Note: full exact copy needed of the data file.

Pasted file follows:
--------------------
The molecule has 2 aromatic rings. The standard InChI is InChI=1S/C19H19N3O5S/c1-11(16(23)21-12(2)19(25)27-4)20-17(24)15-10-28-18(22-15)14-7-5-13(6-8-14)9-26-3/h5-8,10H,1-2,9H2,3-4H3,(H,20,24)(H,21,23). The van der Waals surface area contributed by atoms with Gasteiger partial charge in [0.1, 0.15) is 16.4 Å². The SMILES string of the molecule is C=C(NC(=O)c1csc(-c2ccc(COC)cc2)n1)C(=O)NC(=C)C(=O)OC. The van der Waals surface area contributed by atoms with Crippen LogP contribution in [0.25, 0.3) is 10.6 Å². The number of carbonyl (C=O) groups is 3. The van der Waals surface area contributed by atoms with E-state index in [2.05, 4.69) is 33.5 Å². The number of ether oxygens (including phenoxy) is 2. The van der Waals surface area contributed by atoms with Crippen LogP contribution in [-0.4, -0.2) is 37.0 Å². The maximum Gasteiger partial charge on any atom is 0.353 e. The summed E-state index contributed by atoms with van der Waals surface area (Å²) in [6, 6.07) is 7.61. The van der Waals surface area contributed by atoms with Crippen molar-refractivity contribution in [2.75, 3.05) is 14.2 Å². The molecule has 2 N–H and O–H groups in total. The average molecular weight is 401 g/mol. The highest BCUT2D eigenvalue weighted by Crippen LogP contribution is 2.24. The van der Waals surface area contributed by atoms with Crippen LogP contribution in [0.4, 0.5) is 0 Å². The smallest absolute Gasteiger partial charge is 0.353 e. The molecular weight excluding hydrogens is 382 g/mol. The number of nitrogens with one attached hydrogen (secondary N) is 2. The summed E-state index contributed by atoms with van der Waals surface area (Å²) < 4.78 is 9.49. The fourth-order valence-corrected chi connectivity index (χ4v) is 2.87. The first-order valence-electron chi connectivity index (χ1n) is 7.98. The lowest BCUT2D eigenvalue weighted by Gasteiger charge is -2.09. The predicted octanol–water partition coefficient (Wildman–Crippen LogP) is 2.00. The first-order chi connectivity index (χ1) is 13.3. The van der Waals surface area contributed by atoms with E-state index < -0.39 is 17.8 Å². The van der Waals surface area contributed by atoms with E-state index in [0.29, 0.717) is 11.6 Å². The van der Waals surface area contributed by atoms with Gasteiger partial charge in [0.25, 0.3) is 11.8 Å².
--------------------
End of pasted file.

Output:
The molecule has 2 aromatic rings. The standard InChI is InChI=1S/C19H19N3O5S/c1-11(16(23)21-12(2)19(25)27-4)20-17(24)15-10-28-18(22-15)14-7-5-13(6-8-14)9-26-3/h5-8,10H,1-2,9H2,3-4H3,(H,20,24)(H,21,23). The van der Waals surface area contributed by atoms with Gasteiger partial charge in [0.1, 0.15) is 16.4 Å². The SMILES string of the molecule is C=C(NC(=O)c1csc(-c2ccc(COC)cc2)n1)C(=O)NC(=C)C(=O)OC. The van der Waals surface area contributed by atoms with Crippen LogP contribution in [0.25, 0.3) is 10.6 Å². The number of carbonyl (C=O) groups is 3. The van der Waals surface area contributed by atoms with E-state index in [2.05, 4.69) is 33.5 Å². The number of ether oxygens (including phenoxy) is 2. The van der Waals surface area contributed by atoms with Crippen LogP contribution in [-0.4, -0.2) is 37.0 Å². The maximum Gasteiger partial charge on any atom is 0.353 e. The summed E-state index contributed by atoms with van der Waals surface area (Å²) in [6, 6.07) is 7.61. The van der Waals surface area contributed by atoms with Crippen molar-refractivity contribution in [2.75, 3.05) is 14.2 Å². The molecule has 2 N–H and O–H groups in total. The average molecular weight is 401 g/mol. The highest BCUT2D eigenvalue weighted by Crippen LogP contribution is 2.24. The van der Waals surface area contributed by atoms with Crippen LogP contribution in [0.4, 0.5) is 0 Å². The smallest absolute Gasteiger partial charge is 0.353 e. The molecular weight excluding hydrogens is 382 g/mol. The number of nitrogens with one attached hydrogen (secondary N) is 2. The summed E-state index contributed by atoms with van der Waals surface area (Å²) < 4.78 is 9.49. The fourth-order valence-corrected chi connectivity index (χ4v) is 2.87. The first-order valence-electron chi connectivity index (χ1n) is 7.98. The lowest BCUT2D eigenvalue weighted by Gasteiger charge is -2.09. The predicted octanol–water partition coefficient (Wildman–Crippen LogP) is 2.00. The first-order chi connectivity index (χ1) is 13.3. The van der Waals surface area contributed by atoms with E-state index < -0.39 is 17.8 Å². The van der Waals surface area contributed by atoms with E-state index in [0.29, 0.717) is 11.6 Å². The van der Waals surface area contributed by atoms with Gasteiger partial charge in [0.25, 0.3) is 11.8 Å².